Mill River History Trail Seeks More CPA Funds. Shutesbury Road Solar Project Hearing Deferred Until November 29


Upper Mill River historic canal and dam site. A site on the propiosed North Amherst History Trail. Photo:

Report of the Meeting of the Amherst Conservation Commission, November 8, 2023

This meeting was held over Zoom and was recorded.

Present: Michelle Labbee (Chair), Jason Dorney, Andrey Guidera, and Bruce Stedman. Absent: Alex Hoar and Laura Pagliarulo

Staff: Erin Jacques (Wetlands Administrator) and David Ziomek (Assistant Town Manager)

Mill River History Trail Project Completes First Phase 
The group of North Amherst residents from the District One Neighborhood Association has completed the first phase of its project to develop a history trail from the North Amherst Library to Cushman, using local Community Preservation Act (CPA) funds. The ultimate goal is to trace the history of the area along the Mill River from pre-colonization time until the present, noting significant sites,making them more accessible, and providing historical interpretation. The first phase involved marking four historic sites that have archaeological remains. The group now plans to approach the CPA committee (CPAC) to request additional funds so that it can hire two half-time consultants and a project manager to document the 12 or more sites that do not have remains. The third phase will involve signage with QR codes linking to more in-depth historical descriptions.

The group has published a two-volume work (see here and here) with text and photographs documenting the history of North Amherst. Cat Stryker collected horseshoes that were unearthed during the excavation for the addition to the library  once the site of a blacksmith shop, and plans to  raise money for a sculpture to be made out of them. Bryan Harvey noted that the most recent stage in the history of the area was when the town turned parts of it into  conservation land.

Conservation Commission Chair Michelle Labbee suggested that the group include an ecological history of the area, including wildlife and fish, and highlight the watershed’s seasonal land use by indigenous residents. The commission mentioned that member Alex Hoar, who was not present, has done extensive research on indigenous tribes and fisheries in northern New England/Canada, and Bruce Stedman suggested that the group include indigenous people in further research and planning.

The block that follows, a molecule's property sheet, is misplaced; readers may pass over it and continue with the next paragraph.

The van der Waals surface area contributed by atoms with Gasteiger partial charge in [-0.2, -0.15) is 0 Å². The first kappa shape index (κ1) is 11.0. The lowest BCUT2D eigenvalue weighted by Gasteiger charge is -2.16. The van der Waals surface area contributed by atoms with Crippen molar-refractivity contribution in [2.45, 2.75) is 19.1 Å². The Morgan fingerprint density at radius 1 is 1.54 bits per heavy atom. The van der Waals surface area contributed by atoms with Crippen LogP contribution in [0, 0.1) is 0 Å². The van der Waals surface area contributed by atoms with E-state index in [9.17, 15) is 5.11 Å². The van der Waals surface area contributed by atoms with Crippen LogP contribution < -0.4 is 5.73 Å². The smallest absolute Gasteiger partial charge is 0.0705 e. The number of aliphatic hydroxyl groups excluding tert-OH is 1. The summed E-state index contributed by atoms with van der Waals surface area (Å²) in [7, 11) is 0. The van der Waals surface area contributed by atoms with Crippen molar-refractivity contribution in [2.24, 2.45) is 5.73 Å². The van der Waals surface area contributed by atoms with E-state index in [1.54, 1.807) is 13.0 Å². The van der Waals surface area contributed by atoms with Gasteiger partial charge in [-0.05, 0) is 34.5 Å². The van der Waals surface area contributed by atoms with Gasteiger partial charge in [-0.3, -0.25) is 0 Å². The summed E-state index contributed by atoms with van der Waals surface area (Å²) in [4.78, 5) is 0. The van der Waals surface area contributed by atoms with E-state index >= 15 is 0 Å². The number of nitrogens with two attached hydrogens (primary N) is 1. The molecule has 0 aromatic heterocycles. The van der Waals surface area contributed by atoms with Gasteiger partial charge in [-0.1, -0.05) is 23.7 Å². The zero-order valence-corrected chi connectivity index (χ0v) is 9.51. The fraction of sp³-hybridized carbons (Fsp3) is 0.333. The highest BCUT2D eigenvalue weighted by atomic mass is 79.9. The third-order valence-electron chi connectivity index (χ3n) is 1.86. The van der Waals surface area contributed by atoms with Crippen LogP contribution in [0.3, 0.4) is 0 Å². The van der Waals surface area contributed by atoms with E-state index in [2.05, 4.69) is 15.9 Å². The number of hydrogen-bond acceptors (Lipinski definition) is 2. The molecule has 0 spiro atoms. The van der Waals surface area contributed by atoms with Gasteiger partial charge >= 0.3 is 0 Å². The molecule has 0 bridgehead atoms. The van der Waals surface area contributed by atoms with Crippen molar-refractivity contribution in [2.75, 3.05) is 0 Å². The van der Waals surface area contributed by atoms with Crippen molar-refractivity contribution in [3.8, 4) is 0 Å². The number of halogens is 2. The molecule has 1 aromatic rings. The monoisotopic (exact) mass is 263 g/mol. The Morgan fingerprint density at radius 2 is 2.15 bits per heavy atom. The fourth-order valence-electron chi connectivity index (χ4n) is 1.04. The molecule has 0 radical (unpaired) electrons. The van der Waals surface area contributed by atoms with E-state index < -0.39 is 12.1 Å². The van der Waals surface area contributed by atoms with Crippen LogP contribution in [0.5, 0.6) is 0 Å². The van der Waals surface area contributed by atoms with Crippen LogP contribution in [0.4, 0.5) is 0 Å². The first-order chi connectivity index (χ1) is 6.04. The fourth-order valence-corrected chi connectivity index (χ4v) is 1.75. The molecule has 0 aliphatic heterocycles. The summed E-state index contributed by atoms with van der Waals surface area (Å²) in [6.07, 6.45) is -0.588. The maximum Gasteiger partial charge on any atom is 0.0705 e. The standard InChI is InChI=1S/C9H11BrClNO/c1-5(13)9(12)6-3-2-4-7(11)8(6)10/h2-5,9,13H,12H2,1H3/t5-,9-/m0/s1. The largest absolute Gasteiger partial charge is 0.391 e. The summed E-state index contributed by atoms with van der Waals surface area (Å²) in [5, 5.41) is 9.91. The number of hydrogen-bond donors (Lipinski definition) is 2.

Third Party Survey Required for Shutesbury Road Solar Project
The Conservation Commission is requiring that PureSky Energy (see for information about PureSky, formerly known as Amp US, “a leading developer, owner and operator of US community solar and storage projects” since entering the U.S. market in 2016, according to its website) pay for an independent survey of the area of forest off Shutesbury Road that is planned for a 41-acre solar installation and associated battery storage. Andrew Chabot of PureSky said the delineation of the site has not changed much from the area permitted in 2020; the previous permit has expired. His company recently surveyed the area and placed some new flags to indicate nearby wetlands. Emily Stockman of Adams, Massachusetts- based Stockman Associates will conduct an independent survey of the site. 

In public comment, Luke Legere, a Boston attorney representing Jenny Kallick, an abutter of the project, said that he would like to be present during Stockman’s survey. Wetlands Administrator Erin Jacques said it was an unusual request and she would need to ask town counsel if it is allowed. Chabot suggested that the landowner, W. D. Cowls, might object.

The public hearing on the solar project will be continued on November 29.

Boardwalk at Sweet Alice Conservation Area Is Complete
Assistant Town Manager Dave Ziomek said that the Conservation Department staff, working with the Kestrel Trust, completed the pond loop boardwalk on the Kestrel-owned Sweet Alice Trail in South Amherst. Kestrel donated all the materials for the project.

Sustainability Director Stephanie Ciccarello had an eight-foot fence installed around the Fort River Community Gardens to protect the gardens from the deer that decimated the crops this past year. Ziomek hoped that this measure would prevent wildlife from damaging the plots.

The Massachusetts Wildlife Association’s Natural Heritage and Endangered Species Program is evaluating the Hickory Ridge site to ensure protection of turtle habitat and the Fort River. When the survey is complete, the conservation department can finalize the plans for an accessible trail at the site. 

Conservation Commission Vacancy
Ziomek also announced that there is a vacancy on the Conservation Commission and that interested members of the public should fill out a Community Activity Form (CAF). CAFs are kept from the public eye.

The Conservation Commission will meet again on November 29.

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